Sometimes you must follow your client's lead and just go along with them. Other times you must challenge them. How do you know when to do one or the other? This is a constant tension when you work with clients. Here's how to look at this paradox: 1. At the start, be agenda sensing. Unless you're invited to opine, start by understanding your client's needs, priorities, and goals. Add value in the conversation as you do this, but don't try and "blow them away" with what you think is a "game changing" idea–that rarely works out well. 2. Try and influence first by asking thoughtful questions ("How did you arrive at a 10% target?") that gently challenge your client. Also, make observations about best practices you've seen and approaches that have worked for other clients. Your goal is to get your client to say, "I'm thinking about this a bit differently now…" 3. Finally, push and challenge when you've earned the right and have built up some credibility. You might get to this point in 45 minutes, or after 4 months–it just depends on you and the client.
Everyone has their "ideal" client. It's an ambitious, fast growing, innovative company. You have a direct relationship with the CEO, who really wants to make a mark. She takes a long term view and loves building long term relationships with trusted advisors like you. The client is focused on value, not fees. OK–Then you wake up. The reality is you've got one or two clients like this, you've got a few that are pretty satisfying, and you've got a handful that are difficult and frustrating. That's normal. The point is not to fret about the gap between your real clients and your ideal client–just work at it over time. Become more discerning about who you accept as a client. Pay less attention to the difficult ones, and double-down on the most promising ones. Be intentional about who you work with and who you keep as clients over the longer term.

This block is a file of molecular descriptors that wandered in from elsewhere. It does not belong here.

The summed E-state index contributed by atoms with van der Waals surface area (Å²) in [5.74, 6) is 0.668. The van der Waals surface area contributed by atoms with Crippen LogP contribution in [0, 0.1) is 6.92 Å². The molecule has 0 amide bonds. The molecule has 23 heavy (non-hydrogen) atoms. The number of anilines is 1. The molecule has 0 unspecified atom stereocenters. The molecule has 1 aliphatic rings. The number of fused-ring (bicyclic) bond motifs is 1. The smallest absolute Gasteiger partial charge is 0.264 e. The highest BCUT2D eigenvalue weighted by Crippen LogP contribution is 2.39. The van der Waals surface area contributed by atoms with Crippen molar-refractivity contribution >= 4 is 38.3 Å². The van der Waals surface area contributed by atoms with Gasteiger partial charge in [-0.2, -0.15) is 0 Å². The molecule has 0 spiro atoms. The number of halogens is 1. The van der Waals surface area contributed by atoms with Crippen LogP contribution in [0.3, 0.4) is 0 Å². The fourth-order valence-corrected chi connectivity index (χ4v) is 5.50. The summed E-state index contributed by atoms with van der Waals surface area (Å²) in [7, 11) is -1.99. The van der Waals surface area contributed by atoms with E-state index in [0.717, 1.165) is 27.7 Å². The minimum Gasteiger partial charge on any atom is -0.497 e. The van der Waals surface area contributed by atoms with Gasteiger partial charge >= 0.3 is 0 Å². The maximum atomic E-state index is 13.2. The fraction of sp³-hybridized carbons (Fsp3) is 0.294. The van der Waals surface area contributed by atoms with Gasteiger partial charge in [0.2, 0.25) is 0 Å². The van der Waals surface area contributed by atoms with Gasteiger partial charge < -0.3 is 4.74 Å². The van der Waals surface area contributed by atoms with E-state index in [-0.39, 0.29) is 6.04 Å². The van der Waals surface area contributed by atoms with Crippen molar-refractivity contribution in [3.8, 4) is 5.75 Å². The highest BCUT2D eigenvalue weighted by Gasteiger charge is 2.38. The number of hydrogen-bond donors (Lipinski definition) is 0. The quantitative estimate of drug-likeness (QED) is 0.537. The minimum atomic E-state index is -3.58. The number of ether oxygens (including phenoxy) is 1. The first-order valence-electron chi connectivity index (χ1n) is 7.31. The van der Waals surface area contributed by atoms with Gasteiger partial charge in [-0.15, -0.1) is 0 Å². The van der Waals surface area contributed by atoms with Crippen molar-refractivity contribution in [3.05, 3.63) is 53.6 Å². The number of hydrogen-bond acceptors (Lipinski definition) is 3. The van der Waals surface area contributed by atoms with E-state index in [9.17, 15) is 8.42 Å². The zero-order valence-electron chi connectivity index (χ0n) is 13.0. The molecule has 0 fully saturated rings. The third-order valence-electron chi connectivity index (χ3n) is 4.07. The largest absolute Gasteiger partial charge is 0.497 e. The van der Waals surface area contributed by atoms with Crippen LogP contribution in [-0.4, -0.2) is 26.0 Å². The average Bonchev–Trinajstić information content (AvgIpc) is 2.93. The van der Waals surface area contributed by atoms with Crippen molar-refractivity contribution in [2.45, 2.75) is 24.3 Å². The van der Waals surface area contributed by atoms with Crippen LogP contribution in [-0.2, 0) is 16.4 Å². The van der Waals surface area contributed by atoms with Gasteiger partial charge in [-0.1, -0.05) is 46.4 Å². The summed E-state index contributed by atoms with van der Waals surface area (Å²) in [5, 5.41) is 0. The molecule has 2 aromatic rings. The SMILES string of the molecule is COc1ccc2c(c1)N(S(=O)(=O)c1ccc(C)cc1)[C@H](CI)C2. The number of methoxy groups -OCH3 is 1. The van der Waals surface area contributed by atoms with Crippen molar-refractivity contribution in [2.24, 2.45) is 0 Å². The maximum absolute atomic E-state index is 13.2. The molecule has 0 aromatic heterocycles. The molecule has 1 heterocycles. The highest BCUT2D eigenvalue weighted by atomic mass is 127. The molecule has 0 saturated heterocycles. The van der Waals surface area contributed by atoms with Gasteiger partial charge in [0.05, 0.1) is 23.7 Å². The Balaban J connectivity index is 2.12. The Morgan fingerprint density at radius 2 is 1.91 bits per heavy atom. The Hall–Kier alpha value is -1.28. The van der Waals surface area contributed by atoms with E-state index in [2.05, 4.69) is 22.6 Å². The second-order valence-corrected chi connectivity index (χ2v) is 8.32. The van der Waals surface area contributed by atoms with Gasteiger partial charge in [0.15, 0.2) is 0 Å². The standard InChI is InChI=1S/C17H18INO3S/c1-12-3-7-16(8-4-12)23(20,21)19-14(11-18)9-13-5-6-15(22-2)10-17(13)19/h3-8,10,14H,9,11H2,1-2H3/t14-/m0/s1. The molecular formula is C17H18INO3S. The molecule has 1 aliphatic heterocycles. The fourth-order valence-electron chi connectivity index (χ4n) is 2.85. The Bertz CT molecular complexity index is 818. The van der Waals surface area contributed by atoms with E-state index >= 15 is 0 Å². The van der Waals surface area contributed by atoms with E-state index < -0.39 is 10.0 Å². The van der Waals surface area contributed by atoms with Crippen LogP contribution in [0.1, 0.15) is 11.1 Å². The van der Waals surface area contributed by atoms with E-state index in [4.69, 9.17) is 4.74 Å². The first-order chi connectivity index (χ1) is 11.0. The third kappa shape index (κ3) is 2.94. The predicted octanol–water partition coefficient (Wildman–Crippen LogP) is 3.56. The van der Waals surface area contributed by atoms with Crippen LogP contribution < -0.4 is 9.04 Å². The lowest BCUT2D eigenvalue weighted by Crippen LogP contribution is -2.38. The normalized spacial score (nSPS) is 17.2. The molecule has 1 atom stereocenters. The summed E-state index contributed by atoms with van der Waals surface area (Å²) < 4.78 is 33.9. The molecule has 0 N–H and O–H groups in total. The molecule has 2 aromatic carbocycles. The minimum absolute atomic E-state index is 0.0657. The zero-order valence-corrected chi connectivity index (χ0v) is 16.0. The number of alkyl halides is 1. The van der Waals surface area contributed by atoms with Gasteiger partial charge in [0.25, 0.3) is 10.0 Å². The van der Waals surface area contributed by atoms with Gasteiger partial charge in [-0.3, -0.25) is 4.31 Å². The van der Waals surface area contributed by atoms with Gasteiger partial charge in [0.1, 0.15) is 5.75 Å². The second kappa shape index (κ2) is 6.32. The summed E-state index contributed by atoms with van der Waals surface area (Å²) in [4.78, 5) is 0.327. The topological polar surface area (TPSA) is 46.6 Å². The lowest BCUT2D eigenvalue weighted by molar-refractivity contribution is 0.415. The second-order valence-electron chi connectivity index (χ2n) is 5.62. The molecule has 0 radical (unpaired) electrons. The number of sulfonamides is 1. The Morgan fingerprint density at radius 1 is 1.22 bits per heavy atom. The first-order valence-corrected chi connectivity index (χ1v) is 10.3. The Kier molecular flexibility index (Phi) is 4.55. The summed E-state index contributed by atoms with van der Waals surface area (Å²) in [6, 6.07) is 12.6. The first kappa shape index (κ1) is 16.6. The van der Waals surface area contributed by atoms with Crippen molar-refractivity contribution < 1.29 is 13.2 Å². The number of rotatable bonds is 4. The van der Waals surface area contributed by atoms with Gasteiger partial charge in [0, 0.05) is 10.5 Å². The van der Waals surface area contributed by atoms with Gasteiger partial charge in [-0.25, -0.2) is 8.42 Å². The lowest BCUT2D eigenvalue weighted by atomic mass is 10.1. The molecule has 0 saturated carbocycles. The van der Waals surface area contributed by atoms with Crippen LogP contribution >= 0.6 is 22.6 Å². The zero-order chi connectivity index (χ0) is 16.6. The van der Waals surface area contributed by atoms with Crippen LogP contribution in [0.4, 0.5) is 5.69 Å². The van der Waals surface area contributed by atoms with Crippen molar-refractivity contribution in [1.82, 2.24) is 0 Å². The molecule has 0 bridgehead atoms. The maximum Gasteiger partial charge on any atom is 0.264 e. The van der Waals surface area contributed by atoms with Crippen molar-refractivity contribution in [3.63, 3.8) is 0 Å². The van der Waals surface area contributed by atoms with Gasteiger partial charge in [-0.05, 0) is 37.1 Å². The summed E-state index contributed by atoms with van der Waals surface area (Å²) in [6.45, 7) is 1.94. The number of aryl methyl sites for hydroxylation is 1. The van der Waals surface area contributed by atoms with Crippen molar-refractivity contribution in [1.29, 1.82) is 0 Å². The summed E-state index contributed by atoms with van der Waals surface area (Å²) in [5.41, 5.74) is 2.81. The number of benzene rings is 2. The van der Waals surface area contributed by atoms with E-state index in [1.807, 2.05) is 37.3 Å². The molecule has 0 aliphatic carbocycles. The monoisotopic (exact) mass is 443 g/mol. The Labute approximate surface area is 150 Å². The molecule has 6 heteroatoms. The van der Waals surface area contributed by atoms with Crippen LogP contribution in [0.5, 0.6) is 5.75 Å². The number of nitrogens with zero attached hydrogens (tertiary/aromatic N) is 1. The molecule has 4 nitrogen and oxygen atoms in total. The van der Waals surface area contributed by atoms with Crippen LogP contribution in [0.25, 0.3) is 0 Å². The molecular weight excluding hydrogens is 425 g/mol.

These tensions are normal. The key is to reconcile and integrate them in your day-to-day actions and behavior. That's how you achieve balance and success.
ABOUT ANDREW SOBEL
Andrew Sobel helps companies and individuals build clients for life. He is the most widely published author in the world on the topic of business relationships, and his bestselling books include Power Questions, All for One, Making Rain, and Clients for Life. His clients include many of the world's leading companies such as Citigroup, Hess, Ernst & Young, Booz Allen Hamilton, Cognizant, Deloitte, Experian, Lloyds Banking Group, Bain & Company, and many others. Andrew's articles and work have appeared in publications such as the New York Times, USA Today, strategy+business, and the Harvard Business Review. He spent 15 years at Gemini Consulting where he was a Senior Vice President and Country Chief Executive Officer, and for the last 15 years he has led his own consulting firm, Andrew Sobel Advisors.
He can be reached at andrewsobel.com